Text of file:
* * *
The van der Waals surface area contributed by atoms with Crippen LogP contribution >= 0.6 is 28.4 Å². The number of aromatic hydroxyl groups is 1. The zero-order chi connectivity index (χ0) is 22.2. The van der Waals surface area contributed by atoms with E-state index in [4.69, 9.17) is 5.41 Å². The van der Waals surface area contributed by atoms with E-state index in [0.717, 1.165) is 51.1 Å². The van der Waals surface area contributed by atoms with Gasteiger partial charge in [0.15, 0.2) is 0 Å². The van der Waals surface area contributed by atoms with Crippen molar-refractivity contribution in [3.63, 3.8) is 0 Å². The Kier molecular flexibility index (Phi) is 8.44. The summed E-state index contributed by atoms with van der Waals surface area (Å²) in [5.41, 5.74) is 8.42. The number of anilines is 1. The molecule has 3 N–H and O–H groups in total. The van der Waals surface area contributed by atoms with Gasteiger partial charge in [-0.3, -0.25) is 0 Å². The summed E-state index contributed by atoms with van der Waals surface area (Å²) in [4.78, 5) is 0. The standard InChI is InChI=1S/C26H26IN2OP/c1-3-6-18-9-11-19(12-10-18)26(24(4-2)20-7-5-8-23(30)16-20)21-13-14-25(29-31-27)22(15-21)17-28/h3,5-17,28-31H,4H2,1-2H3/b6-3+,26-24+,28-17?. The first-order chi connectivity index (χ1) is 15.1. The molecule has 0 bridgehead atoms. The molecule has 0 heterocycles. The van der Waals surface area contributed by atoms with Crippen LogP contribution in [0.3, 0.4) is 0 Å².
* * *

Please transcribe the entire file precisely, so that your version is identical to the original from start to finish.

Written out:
The van der Waals surface area contributed by atoms with Crippen LogP contribution >= 0.6 is 28.4 Å². The number of aromatic hydroxyl groups is 1. The zero-order chi connectivity index (χ0) is 22.2. The van der Waals surface area contributed by atoms with E-state index in [4.69, 9.17) is 5.41 Å². The van der Waals surface area contributed by atoms with E-state index in [0.717, 1.165) is 51.1 Å². The van der Waals surface area contributed by atoms with Gasteiger partial charge in [0.15, 0.2) is 0 Å². The van der Waals surface area contributed by atoms with Crippen molar-refractivity contribution in [3.63, 3.8) is 0 Å². The Kier molecular flexibility index (Phi) is 8.44. The summed E-state index contributed by atoms with van der Waals surface area (Å²) in [5.41, 5.74) is 8.42. The number of anilines is 1. The molecule has 3 N–H and O–H groups in total. The van der Waals surface area contributed by atoms with Gasteiger partial charge in [-0.3, -0.25) is 0 Å². The summed E-state index contributed by atoms with van der Waals surface area (Å²) in [4.78, 5) is 0. The standard InChI is InChI=1S/C26H26IN2OP/c1-3-6-18-9-11-19(12-10-18)26(24(4-2)20-7-5-8-23(30)16-20)21-13-14-25(29-31-27)22(15-21)17-28/h3,5-17,28-31H,4H2,1-2H3/b6-3+,26-24+,28-17?. The first-order chi connectivity index (χ1) is 15.1. The molecule has 0 bridgehead atoms. The molecule has 0 heterocycles. The van der Waals surface area contributed by atoms with Crippen LogP contribution in [0.3, 0.4) is 0 Å².